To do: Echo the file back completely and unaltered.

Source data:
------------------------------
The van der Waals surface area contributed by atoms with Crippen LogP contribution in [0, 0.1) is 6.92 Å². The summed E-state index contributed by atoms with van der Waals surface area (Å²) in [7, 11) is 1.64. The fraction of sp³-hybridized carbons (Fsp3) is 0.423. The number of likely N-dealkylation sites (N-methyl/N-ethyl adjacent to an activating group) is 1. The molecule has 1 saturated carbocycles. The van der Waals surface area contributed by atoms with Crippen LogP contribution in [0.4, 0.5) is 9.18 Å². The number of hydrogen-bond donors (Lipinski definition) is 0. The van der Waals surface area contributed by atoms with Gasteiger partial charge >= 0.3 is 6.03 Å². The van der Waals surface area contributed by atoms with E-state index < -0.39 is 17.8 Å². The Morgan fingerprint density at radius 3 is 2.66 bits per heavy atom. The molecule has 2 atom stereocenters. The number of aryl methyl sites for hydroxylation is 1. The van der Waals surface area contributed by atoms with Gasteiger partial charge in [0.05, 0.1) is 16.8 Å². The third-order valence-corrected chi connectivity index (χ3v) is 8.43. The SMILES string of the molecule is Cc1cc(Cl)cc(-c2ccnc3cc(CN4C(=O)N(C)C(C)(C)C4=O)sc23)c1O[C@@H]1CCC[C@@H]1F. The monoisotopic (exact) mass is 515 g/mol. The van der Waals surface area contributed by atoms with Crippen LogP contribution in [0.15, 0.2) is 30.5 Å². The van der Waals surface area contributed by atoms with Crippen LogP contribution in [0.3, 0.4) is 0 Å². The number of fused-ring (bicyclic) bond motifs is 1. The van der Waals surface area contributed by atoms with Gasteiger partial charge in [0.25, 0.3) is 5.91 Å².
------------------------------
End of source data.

The van der Waals surface area contributed by atoms with Crippen LogP contribution in [0, 0.1) is 6.92 Å². The summed E-state index contributed by atoms with van der Waals surface area (Å²) in [7, 11) is 1.64. The fraction of sp³-hybridized carbons (Fsp3) is 0.423. The number of likely N-dealkylation sites (N-methyl/N-ethyl adjacent to an activating group) is 1. The molecule has 1 saturated carbocycles. The van der Waals surface area contributed by atoms with Crippen LogP contribution in [0.4, 0.5) is 9.18 Å². The number of hydrogen-bond donors (Lipinski definition) is 0. The van der Waals surface area contributed by atoms with Gasteiger partial charge >= 0.3 is 6.03 Å². The van der Waals surface area contributed by atoms with E-state index < -0.39 is 17.8 Å². The Morgan fingerprint density at radius 3 is 2.66 bits per heavy atom. The molecule has 2 atom stereocenters. The number of aryl methyl sites for hydroxylation is 1. The van der Waals surface area contributed by atoms with Gasteiger partial charge in [0.05, 0.1) is 16.8 Å². The third-order valence-corrected chi connectivity index (χ3v) is 8.43. The SMILES string of the molecule is Cc1cc(Cl)cc(-c2ccnc3cc(CN4C(=O)N(C)C(C)(C)C4=O)sc23)c1O[C@@H]1CCC[C@@H]1F. The monoisotopic (exact) mass is 515 g/mol. The van der Waals surface area contributed by atoms with Crippen LogP contribution in [0.15, 0.2) is 30.5 Å². The van der Waals surface area contributed by atoms with Crippen LogP contribution in [0.3, 0.4) is 0 Å². The number of fused-ring (bicyclic) bond motifs is 1. The van der Waals surface area contributed by atoms with Gasteiger partial charge in [0.25, 0.3) is 5.91 Å².